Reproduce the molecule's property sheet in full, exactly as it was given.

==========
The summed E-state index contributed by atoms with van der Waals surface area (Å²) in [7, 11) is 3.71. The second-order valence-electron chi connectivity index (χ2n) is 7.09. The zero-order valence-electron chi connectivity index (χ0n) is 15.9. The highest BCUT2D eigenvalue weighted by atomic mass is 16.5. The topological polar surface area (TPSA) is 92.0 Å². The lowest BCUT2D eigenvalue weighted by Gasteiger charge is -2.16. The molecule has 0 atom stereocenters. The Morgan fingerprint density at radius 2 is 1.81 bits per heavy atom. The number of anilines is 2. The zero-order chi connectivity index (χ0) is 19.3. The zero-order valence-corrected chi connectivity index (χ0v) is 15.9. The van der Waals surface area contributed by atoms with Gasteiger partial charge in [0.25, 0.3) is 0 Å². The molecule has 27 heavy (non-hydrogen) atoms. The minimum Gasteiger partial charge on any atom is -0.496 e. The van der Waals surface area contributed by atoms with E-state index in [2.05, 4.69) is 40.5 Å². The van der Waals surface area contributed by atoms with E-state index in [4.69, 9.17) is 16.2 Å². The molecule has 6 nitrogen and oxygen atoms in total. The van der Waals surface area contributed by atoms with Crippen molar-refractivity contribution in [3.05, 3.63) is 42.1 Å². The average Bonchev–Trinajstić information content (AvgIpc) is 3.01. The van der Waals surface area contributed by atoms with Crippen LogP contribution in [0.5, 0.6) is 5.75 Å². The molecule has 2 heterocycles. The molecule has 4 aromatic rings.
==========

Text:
The summed E-state index contributed by atoms with van der Waals surface area (Å²) in [7, 11) is 3.71. The second-order valence-electron chi connectivity index (χ2n) is 7.09. The zero-order valence-electron chi connectivity index (χ0n) is 15.9. The highest BCUT2D eigenvalue weighted by atomic mass is 16.5. The topological polar surface area (TPSA) is 92.0 Å². The lowest BCUT2D eigenvalue weighted by Gasteiger charge is -2.16. The molecule has 0 atom stereocenters. The Morgan fingerprint density at radius 2 is 1.81 bits per heavy atom. The number of anilines is 2. The zero-order chi connectivity index (χ0) is 19.3. The zero-order valence-corrected chi connectivity index (χ0v) is 15.9. The van der Waals surface area contributed by atoms with Gasteiger partial charge in [0.25, 0.3) is 0 Å². The molecule has 27 heavy (non-hydrogen) atoms. The minimum Gasteiger partial charge on any atom is -0.496 e. The van der Waals surface area contributed by atoms with E-state index in [2.05, 4.69) is 40.5 Å². The van der Waals surface area contributed by atoms with E-state index in [4.69, 9.17) is 16.2 Å². The molecule has 6 nitrogen and oxygen atoms in total. The van der Waals surface area contributed by atoms with Crippen molar-refractivity contribution in [3.05, 3.63) is 42.1 Å². The average Bonchev–Trinajstić information content (AvgIpc) is 3.01. The van der Waals surface area contributed by atoms with Crippen LogP contribution in [0.5, 0.6) is 5.75 Å². The molecule has 2 heterocycles. The molecule has 4 aromatic rings.